May 25 2018 The Individual Impact Of Next Generation 911


Sad man on phone.jpg

According to the Pew Research Center, approximately 95% of Americans use cell/smart phones as their primary communications device. The demographics are:

  • 96% of males and 94% females,
  • 100% 18 to 29 years of age,
  • 99% in the 30 to 49 years of age,
  • 97% of 50 to 64 years of age,
  • and 82% for those over 65.

Cell phones are ubiquitous. Walk down any urban street, stroll through any airport, trek across any college campus and you see people walking while fixated on their device, seemingly oblivious to the world around them. For PSAPs, upgrading to Next Generation 911 (NG911) is inevitable and it is the right thing to do when considering the trend of mobile devices.

In the old days….

Do you remember back in the days of basic 911? Call takers had to elicit the caller’s name, calling phone number, address, nature of the emergency, and then verify that address via the geofile which delayed the dispatch of the emergency responder by as much as a full minute. Then came Enhanced 911 with the delivery of ANI (Automatic Number Identification) and ALI (Automatic Location Identification) with the call. There was also selective routing, so that the correct PSAP was called and there was no need to hot-transfer the call to another PSAP. So, then all call-takers had to do was verify the callers address, phone number, and nature of emergency before dispatching appropriate emergency response resources.

Next Generation 911 further advances the emergency calling domain by adding text, image, and video capabilities to a 911 call, and it is a hot topic of discussion in the first responder domain today. PSAPs are anticipating the new functionality as a significant enhancement to emergency calling capability. However, no effort, no accomplishment and, no achievement, ever comes without some form of unanticipated side effect, an externality of sorts.

Until the advent of NG911, telecommunicators: in particular, call takers, could only receive voice calls, listen to frantic callers, and deal with the emotional turmoil and mounting stress of keeping their feelings in check.  Now with the advent of video and imagery they will now have to deal with the lasting memory of visual impressions.


The new reality…

With all the hoopla about NG911 and everything it brings to the PSAPs, there is very little discussion of the additional emotional impact that this emerging technology will bring. NENA, APCO, and the public safety community should begin the discussions of potential psychological consequences now and prepare for the advent of NG911.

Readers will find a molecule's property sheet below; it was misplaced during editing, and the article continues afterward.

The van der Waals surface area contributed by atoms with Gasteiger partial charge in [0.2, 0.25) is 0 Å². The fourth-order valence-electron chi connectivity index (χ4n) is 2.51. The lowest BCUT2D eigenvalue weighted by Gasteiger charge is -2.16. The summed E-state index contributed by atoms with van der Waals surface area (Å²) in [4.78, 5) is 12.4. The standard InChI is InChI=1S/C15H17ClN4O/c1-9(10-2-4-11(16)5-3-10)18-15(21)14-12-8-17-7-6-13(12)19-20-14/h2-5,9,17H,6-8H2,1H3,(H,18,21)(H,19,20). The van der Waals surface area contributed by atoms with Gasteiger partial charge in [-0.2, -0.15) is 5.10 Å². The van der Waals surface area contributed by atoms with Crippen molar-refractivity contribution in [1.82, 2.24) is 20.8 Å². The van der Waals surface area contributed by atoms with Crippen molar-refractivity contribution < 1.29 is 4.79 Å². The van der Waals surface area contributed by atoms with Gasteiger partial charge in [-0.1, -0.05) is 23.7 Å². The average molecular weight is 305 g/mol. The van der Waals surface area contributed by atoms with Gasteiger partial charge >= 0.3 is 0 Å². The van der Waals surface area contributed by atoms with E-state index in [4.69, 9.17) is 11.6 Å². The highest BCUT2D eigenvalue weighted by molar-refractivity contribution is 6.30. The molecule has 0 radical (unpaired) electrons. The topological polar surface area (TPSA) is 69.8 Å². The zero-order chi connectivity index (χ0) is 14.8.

The following statement comes from the Northwest Center for Public Health Practice of the University of Washington:

“NWCPHP researcher Hendrika Meischke, PhD, MPH, says, It is increasingly important to study stress and stress reduction in this workforce to ensure that Next Generation 911 can be implemented without impeding services to the public or increasing the potential for harm to 911 call-takers. Since they already experience a great deal of stress, we are eager to discover what can be done to prevent illness and burnout in 911 call-takers, as Next Generation 911 becomes standard practice.'”

Prepare now before it becomes an issue

The emergency communications discipline should act without delay. Examine the current employee welfare policies now. What, if any additional programs or enhancements to programs will likely be needed to manage potential additional stress? How should supervisors monitor their staff for signs of stress overload given this new capability? Should there be a mandatory “time out” for a telecommunicator who handles a particularly stressful call with video included? Review your Critical Incident Stress Debriefing program; should it be mandatory after a significant event?

A Critical Incident Stress Debriefing is small group “psychological first aid.” The primary emphasis in a Critical Incident Stress Debriefing is to inform and empower a homogeneous group after a threatening or overwhelming traumatic situation. A CISD attempts to enhance resistance to stress reactions, build resiliency or the ability to “bounce back” from a traumatic experience, and facilitate both a recovery from traumatic stress and a return to normal, healthy functions.”

NG911 offers significant promises to the emergency calling world, but it also presents new challenges in its impact on staff who view potentially gruesome and disturbing videos or images. The time to act is now, not after we see a spike in stress consequences that accompany new capabilities.